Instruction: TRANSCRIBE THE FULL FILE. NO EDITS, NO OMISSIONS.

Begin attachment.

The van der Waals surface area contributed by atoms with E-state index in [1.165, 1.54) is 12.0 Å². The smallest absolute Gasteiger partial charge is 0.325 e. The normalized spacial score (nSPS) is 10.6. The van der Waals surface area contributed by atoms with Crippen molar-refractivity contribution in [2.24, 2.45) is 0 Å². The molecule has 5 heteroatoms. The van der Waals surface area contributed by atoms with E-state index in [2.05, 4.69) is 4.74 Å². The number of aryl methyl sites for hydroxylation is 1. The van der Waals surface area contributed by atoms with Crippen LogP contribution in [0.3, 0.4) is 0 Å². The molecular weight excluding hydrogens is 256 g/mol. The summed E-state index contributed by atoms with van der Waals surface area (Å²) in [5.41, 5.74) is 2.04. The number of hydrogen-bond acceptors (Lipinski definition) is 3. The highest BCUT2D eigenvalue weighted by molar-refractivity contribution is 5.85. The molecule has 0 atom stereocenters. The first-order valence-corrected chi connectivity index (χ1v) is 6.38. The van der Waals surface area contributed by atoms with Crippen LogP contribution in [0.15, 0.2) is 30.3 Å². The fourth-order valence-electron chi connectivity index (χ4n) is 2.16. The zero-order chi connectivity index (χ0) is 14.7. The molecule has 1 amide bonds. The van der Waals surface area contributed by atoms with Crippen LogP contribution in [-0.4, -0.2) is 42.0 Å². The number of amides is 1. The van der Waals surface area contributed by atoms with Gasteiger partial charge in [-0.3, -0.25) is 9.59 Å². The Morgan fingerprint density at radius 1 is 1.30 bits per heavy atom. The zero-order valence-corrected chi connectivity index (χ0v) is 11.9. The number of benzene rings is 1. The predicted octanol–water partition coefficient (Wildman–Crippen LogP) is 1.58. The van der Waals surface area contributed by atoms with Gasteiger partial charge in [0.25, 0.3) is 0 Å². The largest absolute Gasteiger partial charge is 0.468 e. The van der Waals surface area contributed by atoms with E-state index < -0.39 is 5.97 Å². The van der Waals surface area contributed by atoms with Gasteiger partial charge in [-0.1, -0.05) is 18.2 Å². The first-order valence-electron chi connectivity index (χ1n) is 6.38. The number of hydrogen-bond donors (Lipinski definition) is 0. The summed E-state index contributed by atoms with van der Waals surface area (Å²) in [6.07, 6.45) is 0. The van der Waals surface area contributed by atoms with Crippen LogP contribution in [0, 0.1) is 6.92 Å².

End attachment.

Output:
The van der Waals surface area contributed by atoms with E-state index in [1.165, 1.54) is 12.0 Å². The smallest absolute Gasteiger partial charge is 0.325 e. The normalized spacial score (nSPS) is 10.6. The van der Waals surface area contributed by atoms with Crippen molar-refractivity contribution in [2.24, 2.45) is 0 Å². The molecule has 5 heteroatoms. The van der Waals surface area contributed by atoms with E-state index in [2.05, 4.69) is 4.74 Å². The number of aryl methyl sites for hydroxylation is 1. The van der Waals surface area contributed by atoms with Crippen LogP contribution in [0.3, 0.4) is 0 Å². The molecular weight excluding hydrogens is 256 g/mol. The summed E-state index contributed by atoms with van der Waals surface area (Å²) in [5.41, 5.74) is 2.04. The number of hydrogen-bond acceptors (Lipinski definition) is 3. The highest BCUT2D eigenvalue weighted by molar-refractivity contribution is 5.85. The molecule has 0 atom stereocenters. The first-order valence-corrected chi connectivity index (χ1v) is 6.38. The van der Waals surface area contributed by atoms with Crippen LogP contribution in [0.15, 0.2) is 30.3 Å². The fourth-order valence-electron chi connectivity index (χ4n) is 2.16. The zero-order chi connectivity index (χ0) is 14.7. The molecule has 1 amide bonds. The van der Waals surface area contributed by atoms with Crippen LogP contribution in [-0.4, -0.2) is 42.0 Å². The number of amides is 1. The van der Waals surface area contributed by atoms with Gasteiger partial charge in [-0.3, -0.25) is 9.59 Å². The Morgan fingerprint density at radius 1 is 1.30 bits per heavy atom. The zero-order valence-corrected chi connectivity index (χ0v) is 11.9. The number of benzene rings is 1. The predicted octanol–water partition coefficient (Wildman–Crippen LogP) is 1.58. The van der Waals surface area contributed by atoms with Gasteiger partial charge in [0.25, 0.3) is 0 Å². The largest absolute Gasteiger partial charge is 0.468 e. The van der Waals surface area contributed by atoms with E-state index < -0.39 is 5.97 Å². The van der Waals surface area contributed by atoms with Gasteiger partial charge in [-0.1, -0.05) is 18.2 Å². The first-order valence-electron chi connectivity index (χ1n) is 6.38. The number of hydrogen-bond donors (Lipinski definition) is 0. The summed E-state index contributed by atoms with van der Waals surface area (Å²) in [6.07, 6.45) is 0. The van der Waals surface area contributed by atoms with Crippen LogP contribution in [0, 0.1) is 6.92 Å².